The drop in recruitment for Japan’s Self-Defense Force has sparked growing apprehensions about the nation’s national security. This decline, coupled with its consistent failure to meet annual recruitment targets, could potentially pose a significant challenge to the country’s military capabilities and overall national security over the next three decades. This issue assumes even greater significance given the escalating regional tensions Japan is currently facing.
Several factors have contributed to this growing concern in Japan – population decline, increasing employment, and the perception that SDF is a dangerous and demanding job with poor salaries, increments, and facilities.
Japan has seen a steady decline in its recruitment since 1990. The last time Japan reached its recruitment mark was in the year 2013. In the year 2022, less than 4000 people enlisted for recruitment. The demography plays a vital role in affecting the recruitment numbers. The population or the age category that falls into the recruitment category for SDF is 18 to 26 years of age. In 1994, 17 million people of this age group were present in Japan; the number has now shrunk to 11 million and is predicted to further decline to 7.5 million in the next 30 years.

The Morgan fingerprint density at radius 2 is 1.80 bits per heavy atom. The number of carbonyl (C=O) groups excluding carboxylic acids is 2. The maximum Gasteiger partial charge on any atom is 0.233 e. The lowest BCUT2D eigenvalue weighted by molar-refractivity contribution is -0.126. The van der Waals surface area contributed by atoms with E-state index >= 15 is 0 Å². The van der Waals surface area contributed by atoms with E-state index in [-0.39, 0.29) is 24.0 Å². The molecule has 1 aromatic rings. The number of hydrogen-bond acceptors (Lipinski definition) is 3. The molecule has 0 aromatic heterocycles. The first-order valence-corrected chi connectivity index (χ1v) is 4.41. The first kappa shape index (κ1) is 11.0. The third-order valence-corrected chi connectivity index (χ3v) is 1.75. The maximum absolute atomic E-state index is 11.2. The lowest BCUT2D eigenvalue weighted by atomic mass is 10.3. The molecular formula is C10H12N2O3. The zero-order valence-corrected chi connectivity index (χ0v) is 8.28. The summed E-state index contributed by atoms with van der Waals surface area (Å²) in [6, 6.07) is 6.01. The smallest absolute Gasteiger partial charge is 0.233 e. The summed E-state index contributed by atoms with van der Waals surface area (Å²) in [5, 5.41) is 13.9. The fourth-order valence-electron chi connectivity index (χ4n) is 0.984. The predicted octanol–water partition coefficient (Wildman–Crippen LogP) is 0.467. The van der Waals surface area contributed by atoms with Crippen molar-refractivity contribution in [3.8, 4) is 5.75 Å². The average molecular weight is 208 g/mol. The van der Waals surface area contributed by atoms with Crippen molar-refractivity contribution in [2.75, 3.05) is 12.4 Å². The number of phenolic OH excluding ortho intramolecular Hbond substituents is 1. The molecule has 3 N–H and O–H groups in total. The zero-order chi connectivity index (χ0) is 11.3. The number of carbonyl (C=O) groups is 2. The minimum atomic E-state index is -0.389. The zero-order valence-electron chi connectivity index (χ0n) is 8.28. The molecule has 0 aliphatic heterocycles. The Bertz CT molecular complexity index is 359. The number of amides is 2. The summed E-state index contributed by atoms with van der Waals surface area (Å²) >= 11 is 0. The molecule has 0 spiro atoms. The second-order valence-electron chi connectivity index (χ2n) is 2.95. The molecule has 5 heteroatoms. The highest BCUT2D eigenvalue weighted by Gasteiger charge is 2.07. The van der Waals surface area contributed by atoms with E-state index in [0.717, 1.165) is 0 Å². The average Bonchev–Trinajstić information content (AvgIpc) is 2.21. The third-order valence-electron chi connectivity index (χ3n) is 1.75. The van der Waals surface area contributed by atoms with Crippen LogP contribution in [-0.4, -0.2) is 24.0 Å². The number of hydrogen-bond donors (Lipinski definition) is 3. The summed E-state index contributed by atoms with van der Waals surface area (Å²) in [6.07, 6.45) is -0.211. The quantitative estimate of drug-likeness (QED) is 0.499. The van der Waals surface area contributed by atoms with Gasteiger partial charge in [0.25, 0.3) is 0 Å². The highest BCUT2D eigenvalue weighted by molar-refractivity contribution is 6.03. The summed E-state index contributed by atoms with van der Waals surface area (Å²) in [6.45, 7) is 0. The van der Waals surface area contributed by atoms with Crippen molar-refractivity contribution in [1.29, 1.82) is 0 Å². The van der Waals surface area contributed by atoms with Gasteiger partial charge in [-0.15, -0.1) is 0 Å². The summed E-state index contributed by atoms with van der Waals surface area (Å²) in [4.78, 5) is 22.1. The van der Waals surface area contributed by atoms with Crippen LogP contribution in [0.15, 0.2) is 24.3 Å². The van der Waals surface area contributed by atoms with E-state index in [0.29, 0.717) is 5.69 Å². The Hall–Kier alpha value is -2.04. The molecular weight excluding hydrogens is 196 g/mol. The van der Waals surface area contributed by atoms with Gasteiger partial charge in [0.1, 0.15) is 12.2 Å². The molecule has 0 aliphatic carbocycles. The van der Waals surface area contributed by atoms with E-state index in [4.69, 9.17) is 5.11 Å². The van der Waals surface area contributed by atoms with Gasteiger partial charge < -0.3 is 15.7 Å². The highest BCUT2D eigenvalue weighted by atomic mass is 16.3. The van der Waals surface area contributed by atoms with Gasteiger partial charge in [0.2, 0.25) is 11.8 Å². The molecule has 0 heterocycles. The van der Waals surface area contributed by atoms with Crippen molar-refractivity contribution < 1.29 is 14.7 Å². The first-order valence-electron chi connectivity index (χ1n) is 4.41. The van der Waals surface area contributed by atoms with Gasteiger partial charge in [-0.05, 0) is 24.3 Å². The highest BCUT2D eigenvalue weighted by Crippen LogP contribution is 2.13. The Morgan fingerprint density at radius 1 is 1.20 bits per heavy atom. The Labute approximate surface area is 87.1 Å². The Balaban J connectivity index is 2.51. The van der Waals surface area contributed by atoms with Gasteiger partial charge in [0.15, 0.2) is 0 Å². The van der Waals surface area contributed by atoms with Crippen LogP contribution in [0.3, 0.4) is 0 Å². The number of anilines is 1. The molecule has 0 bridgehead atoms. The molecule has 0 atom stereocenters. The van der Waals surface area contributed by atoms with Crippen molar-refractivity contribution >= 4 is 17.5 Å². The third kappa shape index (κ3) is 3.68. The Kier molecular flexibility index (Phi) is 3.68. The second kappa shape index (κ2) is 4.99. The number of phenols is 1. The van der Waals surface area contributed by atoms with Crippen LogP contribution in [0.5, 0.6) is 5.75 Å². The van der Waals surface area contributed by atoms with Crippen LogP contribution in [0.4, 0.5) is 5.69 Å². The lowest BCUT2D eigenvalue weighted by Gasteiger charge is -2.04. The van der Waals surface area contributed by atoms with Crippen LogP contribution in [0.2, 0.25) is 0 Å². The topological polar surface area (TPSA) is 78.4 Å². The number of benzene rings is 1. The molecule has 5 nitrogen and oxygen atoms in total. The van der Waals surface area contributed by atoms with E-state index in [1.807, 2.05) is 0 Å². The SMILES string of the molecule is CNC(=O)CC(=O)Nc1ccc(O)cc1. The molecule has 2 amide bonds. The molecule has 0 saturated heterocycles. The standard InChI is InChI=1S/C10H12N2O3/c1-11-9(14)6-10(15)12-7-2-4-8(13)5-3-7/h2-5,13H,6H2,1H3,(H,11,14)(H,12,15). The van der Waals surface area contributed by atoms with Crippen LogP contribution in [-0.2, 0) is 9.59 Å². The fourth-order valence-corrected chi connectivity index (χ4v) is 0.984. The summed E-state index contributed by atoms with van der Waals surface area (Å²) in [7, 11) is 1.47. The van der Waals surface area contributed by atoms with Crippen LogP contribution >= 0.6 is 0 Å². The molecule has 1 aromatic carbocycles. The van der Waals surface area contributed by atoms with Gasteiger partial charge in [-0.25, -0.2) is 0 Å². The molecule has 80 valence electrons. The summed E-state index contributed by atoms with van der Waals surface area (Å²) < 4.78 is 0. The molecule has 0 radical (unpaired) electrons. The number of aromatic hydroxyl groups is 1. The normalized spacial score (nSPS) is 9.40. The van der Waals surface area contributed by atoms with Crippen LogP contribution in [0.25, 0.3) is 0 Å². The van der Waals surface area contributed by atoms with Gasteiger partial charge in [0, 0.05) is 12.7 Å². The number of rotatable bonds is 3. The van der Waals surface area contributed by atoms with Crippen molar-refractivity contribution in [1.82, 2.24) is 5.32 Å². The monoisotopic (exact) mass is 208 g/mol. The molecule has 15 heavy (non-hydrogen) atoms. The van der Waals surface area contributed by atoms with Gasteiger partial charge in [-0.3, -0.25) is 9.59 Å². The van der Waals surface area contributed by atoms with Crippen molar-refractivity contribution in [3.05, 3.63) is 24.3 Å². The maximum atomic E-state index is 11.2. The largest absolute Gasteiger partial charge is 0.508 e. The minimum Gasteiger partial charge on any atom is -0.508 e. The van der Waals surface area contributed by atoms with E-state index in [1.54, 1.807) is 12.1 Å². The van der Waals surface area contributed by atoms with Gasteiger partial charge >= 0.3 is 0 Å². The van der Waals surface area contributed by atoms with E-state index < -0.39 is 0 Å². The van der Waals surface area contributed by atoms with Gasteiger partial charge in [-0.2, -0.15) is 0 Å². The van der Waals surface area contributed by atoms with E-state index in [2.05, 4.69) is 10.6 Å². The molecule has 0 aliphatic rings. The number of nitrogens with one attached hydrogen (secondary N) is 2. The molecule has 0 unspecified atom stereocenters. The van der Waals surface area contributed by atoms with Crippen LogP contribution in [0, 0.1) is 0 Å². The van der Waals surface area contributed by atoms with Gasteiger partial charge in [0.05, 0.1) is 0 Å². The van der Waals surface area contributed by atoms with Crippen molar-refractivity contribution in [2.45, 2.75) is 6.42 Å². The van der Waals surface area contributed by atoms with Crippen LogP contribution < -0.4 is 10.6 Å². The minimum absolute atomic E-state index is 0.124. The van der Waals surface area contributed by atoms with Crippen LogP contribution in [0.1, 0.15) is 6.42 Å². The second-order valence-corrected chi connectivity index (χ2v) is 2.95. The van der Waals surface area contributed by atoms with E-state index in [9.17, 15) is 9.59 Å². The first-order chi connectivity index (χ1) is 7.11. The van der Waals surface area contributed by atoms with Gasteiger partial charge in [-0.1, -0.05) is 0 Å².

People are opting for careers other than joining the SDF. Some citizens volunteer to help during natural disasters but do not see themselves working or enlisting in the armed forces. The belief that SDF is a dangerous and demanding job due to low morale among the troops, poor pay, and lack of ambition among the Armed forces is another factor adding to the decline in recruitment.
The most concerning reason adding to the crisis is the bullying and sexual harassment that female recruits face in the SDF, this has instilled the fear that the SDF is not safe for women and therefore, caused a decline in female recruits.
Experts are cautioning Japan about the significant risk it faces due to an ongoing crisis that could potentially undermine its security and military capabilities. Japan is already grappling with the challenge of keeping pace with rapidly advancing military technology, exacerbated by a shortage of personnel. This shortage makes the nation susceptible to threats from both China and North Korea, further undermining its capacity to respond to potential threats and natural disasters, as well as to participate effectively in global peacekeeping initiatives.
Japan should pay close attention to the situation and implement appropriate measures to address the crisis. Initiatives such as improving facilities for recruits and female officers, along with offering better compensation, could be the initial steps to draw in more recruits. Failure to address the declining recruitment trend may result in compromised national security for the country.